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* BigFun : Clive Wynne Candy, as played by Roger Livesey is perhaps the embodiment of this trope at its finest.

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* BigFun : BigFun: Clive Wynne Candy, as played by Roger Livesey is perhaps the embodiment of this trope at its finest.



* CompeteForTheMaidensHand: {{Invoked}}. Clive and Theo fight a duel over political issues, but as this could cause problems with their superiors they pretend they're doing it for the honor of a woman they both know.



* DoppelgangerReplacementLoveInterest: Undoubtedly a TropeCodifier.

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* DoppelgangerReplacementLoveInterest: Undoubtedly a TropeCodifier.The whole plot turns on this, although Candy never really realizes it.



* LongSpeechTeaTime

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* LongSpeechTeaTimeInternationalShowdownByProxy: The duel is a fight between a British soldier outraged by German accusations of atrocities in the Boer War, and a German officer selected by lot to fight him.
* LoadsAndLoadsOfRoles: Creator/DeborahKerr plays Candy's idol Edith. And she then plays two more women he meets throughout the course of his life - to illustrate how they remind him of Edith.
* LongSpeechTeaTime:
-->'''Clive Candy''': The Kaiser spoke, and the Prince of Wales spoke —
-->'''Barbara Wynne''': Spoke about what?
-->'''Clive Candy''': Nobody could remember.



* PropagandaPiece: what the Ministry of Information wanted and paid for. They got one, but (as with so many other Powell & Pressburger films) one with subversive implications regarding German culture and the use of immoral methods by the British military.
* RealLifeWritesThePlot : Emeric Pressburger the screenwriter, a Hungarian Jew who lived in Berlin, modeled Theo's speech at the immigration bureau on his own experience entering Britain. The unfortunately-named Austian emigre Adolph Anton Wilhelm Wahlbruecke (stage name Anton Walbrook), who played Theo, likewise exiled himself from Austria when it became a right-wing dictatorship in the '20s. Both had ImmigrantPatriotism for England.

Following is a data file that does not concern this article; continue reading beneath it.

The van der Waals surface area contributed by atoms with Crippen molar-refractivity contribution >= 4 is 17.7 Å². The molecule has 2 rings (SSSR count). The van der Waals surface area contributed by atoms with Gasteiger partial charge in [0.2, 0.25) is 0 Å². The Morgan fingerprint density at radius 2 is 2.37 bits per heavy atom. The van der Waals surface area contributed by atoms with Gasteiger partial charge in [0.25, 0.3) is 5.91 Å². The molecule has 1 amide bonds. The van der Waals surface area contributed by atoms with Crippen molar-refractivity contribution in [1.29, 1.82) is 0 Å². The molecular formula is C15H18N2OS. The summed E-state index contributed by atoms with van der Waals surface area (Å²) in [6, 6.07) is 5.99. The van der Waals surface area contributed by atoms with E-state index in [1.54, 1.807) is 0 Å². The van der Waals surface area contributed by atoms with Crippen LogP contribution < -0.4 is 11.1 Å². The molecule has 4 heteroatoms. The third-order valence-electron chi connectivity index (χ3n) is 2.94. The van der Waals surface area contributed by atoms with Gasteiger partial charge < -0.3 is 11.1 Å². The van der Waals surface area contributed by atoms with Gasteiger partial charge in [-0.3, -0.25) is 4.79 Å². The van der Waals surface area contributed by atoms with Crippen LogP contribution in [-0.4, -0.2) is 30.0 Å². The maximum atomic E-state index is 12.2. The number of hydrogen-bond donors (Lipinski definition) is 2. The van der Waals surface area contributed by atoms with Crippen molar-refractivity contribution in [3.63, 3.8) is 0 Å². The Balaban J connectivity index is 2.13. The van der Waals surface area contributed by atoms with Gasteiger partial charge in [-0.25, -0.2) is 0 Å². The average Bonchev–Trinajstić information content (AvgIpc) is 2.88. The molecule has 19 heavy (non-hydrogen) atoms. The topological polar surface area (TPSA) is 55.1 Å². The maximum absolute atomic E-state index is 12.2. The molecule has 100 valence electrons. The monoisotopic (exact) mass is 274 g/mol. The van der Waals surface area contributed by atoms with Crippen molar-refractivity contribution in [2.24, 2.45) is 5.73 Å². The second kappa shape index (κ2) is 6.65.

* RedOniBlueOni : Despite being a StiffUpperLip, Candy is a solid Red (all red cheeks and nose) to Theo's Blue, to everyone's blue basically.

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* PropagandaPiece: what the Ministry of Information wanted and paid for. They got one, but (as with so many other Powell & Pressburger films) one with subversive implications regarding German culture and the use of immoral methods by the British military.
* RealLifeWritesThePlot :
RealLifeWritesThePlot: Emeric Pressburger the screenwriter, a Hungarian Jew who lived in Berlin, modeled Theo's speech at the immigration bureau on his own experience entering Britain. The unfortunately-named Austian emigre Adolph Anton Wilhelm Wahlbruecke (stage name Anton Walbrook), who played Theo, likewise exiled himself from Austria when it became a right-wing dictatorship in the '20s. Both had ImmigrantPatriotism for England.
* RedOniBlueOni : RedOniBlueOni: Despite being a StiffUpperLip, Candy is a solid Red (all red cheeks and nose) to Theo's Blue, to everyone's blue basically.



* SignificantDoubleCasting: Creator/DeborahKerr plays Candy's first love - and she then appears as two more women he meets in his life that remind him of her.



* SpitefulSpit
* StiffUpperLip : Roger Livesey's Colonel Blimp embodies his country's national stereotype in the way that Theo with his angsty and serious demeanour embodies Germans have NoSenseOfHumor. Though it's highly subverted.

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* SpitefulSpit
SpitefulSpit: Kaunitz, who had been a German prisoner of war during the Boer War, has published accusations that the British have committed atrocities in South Africa; when the film's English hero, Candy, calls him out on it, Kaunitz spits in his face, and Candy punches him.
* StiffUpperLip : Roger Livesey's StiffUpperLip: Colonel Blimp embodies his country's national stereotype in the way that Theo with his angsty and serious demeanour embodies Germans have NoSenseOfHumor. Though it's highly subverted.



* WhenIWasYourAge : Candy invokes this at the end of the film, in his dealing with Spud.
* WhileYouWereInDiapers : Candy takes this even further.

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* WhenIWasYourAge : WhenIWasYourAge: Candy invokes this at the end of the film, in his dealing with Spud.
* WhileYouWereInDiapers : WhileYouWereInDiapers: Candy takes this even further.



* WorldOfCardboardSpeech : The film's moving final lines...

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* WorldOfCardboardSpeech : WorldOfCardboardSpeech: The film's moving final lines...


* KilledOffForReal: [[spoiler: Barbara, Murdoch and Edith.]]


* CallBack: The memorable last line. When Clive and Barbara come to their house in downtown London, she says it's a fine house on a firm foundation. Then she makes him promise that they'll both stay there and never change, even if there's a Great Flood. Clive jokes that if the floods come they'll have a lake in the basement. At the very end of the movie Clive goes back to his home, which has been destroyed by bombing; the bomb damage caused the basement to flood. He remembers the exchange with Barbara, looks down into the basement, and says "Well here is the lake--and I still haven't changed."